After looking extraordinarily ordinary in their first five games this season, the Los Angeles Clippers came out and played their eleventh straight half of meh basketball in the first half against the Portland Trail Blazers on Saturday. We may never know what Doc Rivers said to the club at halftime, nor why he hadn't said it to them before now, but whatever it was, it worked. For the first time since last May the Clippers played with fire and passion, outscoring the Blazers by 13 in the second half to post a 106-102 victory, far and away their best win of the season.
The real story of the second half was the defense, and DeAndre Jordan was the leading man. At the risk of sounding like a broken record, it was the first time this season that we've seen anything like it from this team -- at least on any sort of a sustained basis, more than a couple of possessions at a time.
The Clippers, who could get neither stops nor rebounds in the first half, suddenly started getting both in bunches. It was as if suddenly, during one half time speech, they suddenly understood what they were supposed to be doing. Rotations that were confused or late or simply wrong for five and a half games were suddenly laser sharp. And Jordan was simply everywhere, shutting down LaMarcus Aldridge while disrupting everyone else in a black uniform.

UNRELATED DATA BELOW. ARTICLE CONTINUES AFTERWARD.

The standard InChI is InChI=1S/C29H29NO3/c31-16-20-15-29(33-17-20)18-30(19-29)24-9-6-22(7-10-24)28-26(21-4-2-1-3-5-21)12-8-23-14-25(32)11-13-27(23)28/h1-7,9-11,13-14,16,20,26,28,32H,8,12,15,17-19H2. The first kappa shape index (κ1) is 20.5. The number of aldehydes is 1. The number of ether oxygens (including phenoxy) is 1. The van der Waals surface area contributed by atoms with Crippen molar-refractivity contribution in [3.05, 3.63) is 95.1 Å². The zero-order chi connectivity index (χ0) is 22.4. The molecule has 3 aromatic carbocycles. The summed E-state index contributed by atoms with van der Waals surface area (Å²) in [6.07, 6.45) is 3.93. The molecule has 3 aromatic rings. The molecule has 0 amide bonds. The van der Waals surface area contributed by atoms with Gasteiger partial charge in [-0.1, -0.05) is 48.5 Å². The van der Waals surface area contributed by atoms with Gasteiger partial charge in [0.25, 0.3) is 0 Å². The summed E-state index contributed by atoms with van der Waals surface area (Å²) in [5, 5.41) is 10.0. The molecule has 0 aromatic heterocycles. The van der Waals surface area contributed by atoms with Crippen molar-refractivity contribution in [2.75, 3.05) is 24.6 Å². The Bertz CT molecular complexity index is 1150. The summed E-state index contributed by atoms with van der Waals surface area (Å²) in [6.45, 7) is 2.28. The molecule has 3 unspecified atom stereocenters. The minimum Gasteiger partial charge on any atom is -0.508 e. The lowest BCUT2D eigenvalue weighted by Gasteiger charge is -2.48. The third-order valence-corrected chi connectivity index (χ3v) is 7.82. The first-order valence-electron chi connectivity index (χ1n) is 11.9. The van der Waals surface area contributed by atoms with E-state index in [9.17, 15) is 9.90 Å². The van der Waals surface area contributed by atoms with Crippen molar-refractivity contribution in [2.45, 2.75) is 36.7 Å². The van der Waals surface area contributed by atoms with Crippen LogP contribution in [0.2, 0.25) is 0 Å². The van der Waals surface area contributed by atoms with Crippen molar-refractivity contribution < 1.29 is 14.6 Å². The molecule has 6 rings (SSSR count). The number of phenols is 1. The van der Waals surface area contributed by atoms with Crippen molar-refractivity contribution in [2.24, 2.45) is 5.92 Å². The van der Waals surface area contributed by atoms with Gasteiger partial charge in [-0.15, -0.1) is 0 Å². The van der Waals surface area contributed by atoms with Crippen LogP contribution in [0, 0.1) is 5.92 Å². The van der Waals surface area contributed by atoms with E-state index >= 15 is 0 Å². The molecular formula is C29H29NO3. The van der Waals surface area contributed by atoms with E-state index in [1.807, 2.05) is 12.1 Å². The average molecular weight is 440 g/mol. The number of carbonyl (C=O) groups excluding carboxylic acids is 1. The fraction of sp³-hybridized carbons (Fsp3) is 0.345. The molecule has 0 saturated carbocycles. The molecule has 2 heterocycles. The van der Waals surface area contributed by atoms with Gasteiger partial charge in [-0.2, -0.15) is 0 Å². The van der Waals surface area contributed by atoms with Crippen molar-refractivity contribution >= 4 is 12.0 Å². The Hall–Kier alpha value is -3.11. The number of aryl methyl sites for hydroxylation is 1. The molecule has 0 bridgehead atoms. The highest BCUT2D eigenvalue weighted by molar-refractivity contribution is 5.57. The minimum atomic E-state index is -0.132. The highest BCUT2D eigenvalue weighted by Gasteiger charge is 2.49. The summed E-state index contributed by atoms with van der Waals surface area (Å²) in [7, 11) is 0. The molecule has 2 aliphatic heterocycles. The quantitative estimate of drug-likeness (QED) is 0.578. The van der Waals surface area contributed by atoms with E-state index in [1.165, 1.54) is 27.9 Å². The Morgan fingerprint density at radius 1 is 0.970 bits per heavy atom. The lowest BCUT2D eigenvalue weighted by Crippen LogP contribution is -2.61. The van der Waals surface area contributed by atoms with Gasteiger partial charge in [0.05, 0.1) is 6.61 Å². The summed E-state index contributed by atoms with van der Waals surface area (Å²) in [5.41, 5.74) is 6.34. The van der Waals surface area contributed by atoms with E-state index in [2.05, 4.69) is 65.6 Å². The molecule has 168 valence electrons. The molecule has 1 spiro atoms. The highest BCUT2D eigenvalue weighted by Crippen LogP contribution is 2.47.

On the other end, the story was J.J. Redick. Redick had been as cold as he's ever been in his life through the first five games, shooting just 29 percent from the field, but he became himself again in this one. He made 11 of 13 shots to finish with a game high 30 points, and his three pointer while being fouled in the third quarter (he missed out on his four point play with a rare miss at the line) triggered a 14-0 run that gave the Clippers the lead for good. That run also featured three three pointers from Jamal Crawford.
But nothing is coming easy for this team, and the Blazers have made a habit of mounting big comebacks the last couple of seasons, so it all came down to the wire. The Clippers led by nine with just over two minutes left on a Chris Paul jumper, but the Blazers reeled off seven straight and had the ball with a chance to tie in the final minute.
Portland made some dubious decisions in the last 45 seconds -- a ridiculously tough three point attempt by Damian Lillard (the kind of shot he has a nasty habit of making), an unnecessary foul by Aldridge to send Paul to the line -- to help the Clippers hang on. Fittingly, it was Jordan's back tap on an offensive rebound with ten seconds left that really sealed the game.
Will this win get the Clippers back on track? If it reminds them of how to play defense, it will have done enough.